The presence of tons of spectators at a chess tournament in Moscow as shown in the series “The Queen’s Gambit” is in no way an exaggeration. That there truly was the golden age of chess.
Under the constant eye, and control of the government, chess in the USSR was closely interwoven with politics, much like everything else in that vanished country. Concurrently, the closed, and isolated society in which it was born only served to enable its development, creating its very own type of culture-the giant world of Soviet chess.
I was never indifferent to the past. Today, when there is that much more of it then the future, this feeling has become all the sharper. The faster the twentieth century sprints away from us, and the thicker the grass of forgetting grows, soon enough, and under the verified power of the most powerful engines that world of chess will be gone as well.
It was an intriguing, and colorful world, and I saw it as my duty to not let it disappear into that empty abyss. Genna Sosonko – May 2021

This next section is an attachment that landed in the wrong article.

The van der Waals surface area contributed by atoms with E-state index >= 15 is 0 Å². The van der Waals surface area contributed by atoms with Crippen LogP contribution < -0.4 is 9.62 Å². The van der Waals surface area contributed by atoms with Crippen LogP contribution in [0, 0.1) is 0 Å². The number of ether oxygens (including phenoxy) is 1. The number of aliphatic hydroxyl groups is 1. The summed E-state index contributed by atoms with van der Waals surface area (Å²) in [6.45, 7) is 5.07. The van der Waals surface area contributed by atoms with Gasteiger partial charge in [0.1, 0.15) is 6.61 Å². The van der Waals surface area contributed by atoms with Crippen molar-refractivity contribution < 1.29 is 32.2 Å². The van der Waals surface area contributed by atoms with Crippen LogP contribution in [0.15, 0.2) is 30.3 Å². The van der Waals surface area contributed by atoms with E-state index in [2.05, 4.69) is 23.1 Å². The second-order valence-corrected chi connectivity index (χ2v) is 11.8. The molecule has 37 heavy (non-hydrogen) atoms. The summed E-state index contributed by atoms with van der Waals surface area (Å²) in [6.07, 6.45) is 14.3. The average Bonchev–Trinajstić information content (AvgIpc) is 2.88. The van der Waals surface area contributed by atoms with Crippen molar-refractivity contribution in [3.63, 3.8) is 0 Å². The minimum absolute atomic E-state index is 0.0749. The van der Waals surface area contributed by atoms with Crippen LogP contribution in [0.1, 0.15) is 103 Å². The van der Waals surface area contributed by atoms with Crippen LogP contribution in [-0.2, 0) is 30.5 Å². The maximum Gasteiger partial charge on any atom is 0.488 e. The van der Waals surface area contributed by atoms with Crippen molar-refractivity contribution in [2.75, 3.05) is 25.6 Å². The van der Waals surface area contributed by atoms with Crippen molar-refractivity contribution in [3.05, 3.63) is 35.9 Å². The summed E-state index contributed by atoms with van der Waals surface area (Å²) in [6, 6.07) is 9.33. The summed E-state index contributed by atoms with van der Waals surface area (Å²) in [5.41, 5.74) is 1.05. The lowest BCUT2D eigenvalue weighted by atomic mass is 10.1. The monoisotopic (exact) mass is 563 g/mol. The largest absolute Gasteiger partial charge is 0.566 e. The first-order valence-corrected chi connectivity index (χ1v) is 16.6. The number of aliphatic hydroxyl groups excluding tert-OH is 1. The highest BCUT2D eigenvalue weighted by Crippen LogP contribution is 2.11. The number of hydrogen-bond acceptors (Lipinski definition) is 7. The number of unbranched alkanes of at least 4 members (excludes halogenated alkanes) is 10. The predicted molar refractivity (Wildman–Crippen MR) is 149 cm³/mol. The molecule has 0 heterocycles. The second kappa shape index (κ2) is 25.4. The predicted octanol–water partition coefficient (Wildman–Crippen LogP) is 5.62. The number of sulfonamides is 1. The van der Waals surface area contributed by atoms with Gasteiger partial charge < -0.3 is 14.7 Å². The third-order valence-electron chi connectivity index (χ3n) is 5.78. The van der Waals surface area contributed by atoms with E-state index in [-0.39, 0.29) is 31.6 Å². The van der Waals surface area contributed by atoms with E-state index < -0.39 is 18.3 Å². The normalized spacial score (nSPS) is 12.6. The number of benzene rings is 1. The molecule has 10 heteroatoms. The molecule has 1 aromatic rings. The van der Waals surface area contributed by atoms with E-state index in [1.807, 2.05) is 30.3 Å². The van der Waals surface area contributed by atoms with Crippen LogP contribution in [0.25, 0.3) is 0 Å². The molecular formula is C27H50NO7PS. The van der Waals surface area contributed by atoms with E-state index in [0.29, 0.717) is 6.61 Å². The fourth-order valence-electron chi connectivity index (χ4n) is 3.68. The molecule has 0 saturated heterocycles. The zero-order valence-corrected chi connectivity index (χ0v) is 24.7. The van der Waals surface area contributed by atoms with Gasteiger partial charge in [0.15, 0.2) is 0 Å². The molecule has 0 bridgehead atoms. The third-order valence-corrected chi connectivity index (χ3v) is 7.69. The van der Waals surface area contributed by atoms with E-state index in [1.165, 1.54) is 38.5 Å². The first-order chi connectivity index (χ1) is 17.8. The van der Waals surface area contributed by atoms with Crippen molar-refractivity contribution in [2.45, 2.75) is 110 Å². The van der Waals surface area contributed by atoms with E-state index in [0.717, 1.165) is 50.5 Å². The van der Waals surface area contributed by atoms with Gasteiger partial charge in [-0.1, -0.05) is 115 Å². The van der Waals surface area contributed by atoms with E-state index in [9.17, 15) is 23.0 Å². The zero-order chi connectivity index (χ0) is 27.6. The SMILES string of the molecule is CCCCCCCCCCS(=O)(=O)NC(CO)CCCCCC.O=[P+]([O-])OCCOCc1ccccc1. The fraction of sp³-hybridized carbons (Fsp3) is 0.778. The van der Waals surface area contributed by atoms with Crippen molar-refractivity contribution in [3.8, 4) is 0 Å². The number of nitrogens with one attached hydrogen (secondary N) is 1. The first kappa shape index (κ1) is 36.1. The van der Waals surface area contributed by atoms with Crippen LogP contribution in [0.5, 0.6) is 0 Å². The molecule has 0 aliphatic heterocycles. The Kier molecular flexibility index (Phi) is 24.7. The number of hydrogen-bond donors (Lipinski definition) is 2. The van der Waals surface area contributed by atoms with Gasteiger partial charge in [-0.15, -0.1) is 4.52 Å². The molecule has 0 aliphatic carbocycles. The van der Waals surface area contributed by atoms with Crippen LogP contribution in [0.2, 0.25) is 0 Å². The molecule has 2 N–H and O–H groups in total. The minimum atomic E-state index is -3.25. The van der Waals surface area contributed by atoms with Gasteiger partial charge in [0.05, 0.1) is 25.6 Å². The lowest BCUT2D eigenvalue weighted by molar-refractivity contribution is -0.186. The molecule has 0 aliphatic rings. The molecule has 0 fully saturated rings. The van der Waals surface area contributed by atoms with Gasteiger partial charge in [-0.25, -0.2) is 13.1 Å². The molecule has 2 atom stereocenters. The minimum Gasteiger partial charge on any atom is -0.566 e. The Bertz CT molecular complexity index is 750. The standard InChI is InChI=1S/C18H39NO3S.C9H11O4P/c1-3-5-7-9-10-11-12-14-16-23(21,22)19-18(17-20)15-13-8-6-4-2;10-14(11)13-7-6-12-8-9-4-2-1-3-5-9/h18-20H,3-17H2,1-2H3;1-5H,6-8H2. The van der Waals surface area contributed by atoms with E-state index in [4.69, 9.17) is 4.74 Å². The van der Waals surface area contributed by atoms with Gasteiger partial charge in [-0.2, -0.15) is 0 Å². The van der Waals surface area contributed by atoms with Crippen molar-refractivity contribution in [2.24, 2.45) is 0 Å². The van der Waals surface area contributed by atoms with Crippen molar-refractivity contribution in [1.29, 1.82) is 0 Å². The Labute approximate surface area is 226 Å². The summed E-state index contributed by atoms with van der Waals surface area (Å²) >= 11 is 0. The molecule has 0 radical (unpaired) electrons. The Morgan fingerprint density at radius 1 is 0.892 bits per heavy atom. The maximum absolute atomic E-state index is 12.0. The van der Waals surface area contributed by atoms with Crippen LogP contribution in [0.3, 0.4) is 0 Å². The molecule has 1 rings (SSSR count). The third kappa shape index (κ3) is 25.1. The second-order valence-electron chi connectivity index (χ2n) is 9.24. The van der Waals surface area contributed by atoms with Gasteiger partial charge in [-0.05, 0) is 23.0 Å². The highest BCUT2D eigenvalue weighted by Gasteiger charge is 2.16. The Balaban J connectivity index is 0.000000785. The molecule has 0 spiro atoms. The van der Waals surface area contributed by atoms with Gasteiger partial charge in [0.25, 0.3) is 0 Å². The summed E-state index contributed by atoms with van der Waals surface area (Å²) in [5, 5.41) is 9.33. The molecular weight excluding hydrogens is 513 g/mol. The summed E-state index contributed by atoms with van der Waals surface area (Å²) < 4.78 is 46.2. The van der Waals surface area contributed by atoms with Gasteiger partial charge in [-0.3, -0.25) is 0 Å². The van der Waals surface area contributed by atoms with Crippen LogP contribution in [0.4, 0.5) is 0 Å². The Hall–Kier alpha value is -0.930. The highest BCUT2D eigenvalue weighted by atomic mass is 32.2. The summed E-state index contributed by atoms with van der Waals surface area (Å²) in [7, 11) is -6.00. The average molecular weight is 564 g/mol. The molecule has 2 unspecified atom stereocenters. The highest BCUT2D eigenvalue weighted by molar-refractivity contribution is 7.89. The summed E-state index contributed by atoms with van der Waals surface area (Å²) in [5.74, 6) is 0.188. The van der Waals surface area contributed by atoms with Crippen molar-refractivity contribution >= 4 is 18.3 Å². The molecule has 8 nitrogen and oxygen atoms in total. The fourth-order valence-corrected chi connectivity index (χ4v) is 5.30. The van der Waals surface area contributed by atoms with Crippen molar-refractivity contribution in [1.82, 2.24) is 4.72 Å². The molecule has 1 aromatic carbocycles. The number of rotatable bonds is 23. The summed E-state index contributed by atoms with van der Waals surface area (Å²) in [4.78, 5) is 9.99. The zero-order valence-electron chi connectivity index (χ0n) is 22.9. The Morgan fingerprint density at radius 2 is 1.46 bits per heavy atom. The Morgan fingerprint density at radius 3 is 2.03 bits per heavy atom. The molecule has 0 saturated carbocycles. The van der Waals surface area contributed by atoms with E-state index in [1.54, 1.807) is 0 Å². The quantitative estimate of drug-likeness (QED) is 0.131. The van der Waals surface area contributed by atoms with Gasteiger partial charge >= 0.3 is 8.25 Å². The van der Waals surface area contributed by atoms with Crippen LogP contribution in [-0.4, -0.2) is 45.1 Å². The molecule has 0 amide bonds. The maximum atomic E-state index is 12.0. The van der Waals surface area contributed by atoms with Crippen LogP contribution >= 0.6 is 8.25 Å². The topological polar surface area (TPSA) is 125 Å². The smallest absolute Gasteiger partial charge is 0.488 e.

“Gennadi Sosonko was born in Troitsk in the Chelyabinsk region and learned to play chess at the age of ten in Leningrad, to which his family returned after the war. He trained in the Pioneers’ Palace, where he was mentored by Vladimir Zak, Vladimir Kirillov, Vasily Byvshev and Alexander Cherepov. Later he was taught by Semyon Furman in the Chigorin Chess Club. Genna emigrated from the USSR in 1972 and settled in the Netherlands. Genna became an international master in 1974 and a grandmaster in1976. He played for the Netherlands from 1974; in eleven Olympiads he had the superb overall score of +28 -4 =64. In the 1990s and 2000s, he was the Dutch team captain. Genna Sosonko is a two-time Dutch champion (1973 and 1978), a two-time winner of the tournament at Wijk aan Zee (1978 and 1981), winner of tournaments in Barcelona and Lugano in 1976, Nijmegen in 1978 and Polanica-Zdrój in 1993, and a prizewinner in Tilburg, New York, Bad Lauterberg, São Paulo, London and Reykjavik. From 1975 to 1982 he was one of the top twenty players in the world, achieving his highest rating of 2595 in January 1981. He has made a significant contribution to opening theory, especially to his favourite Catalan. In 2004 he stopped competing to focus on journalism and literature. He is the author of wonderful memoirs which were published in several languages. In recent years he has often worked as a commentator on tournaments featuring the world’s leading grandmasters, describing their battles in English, Dutch and Russian.”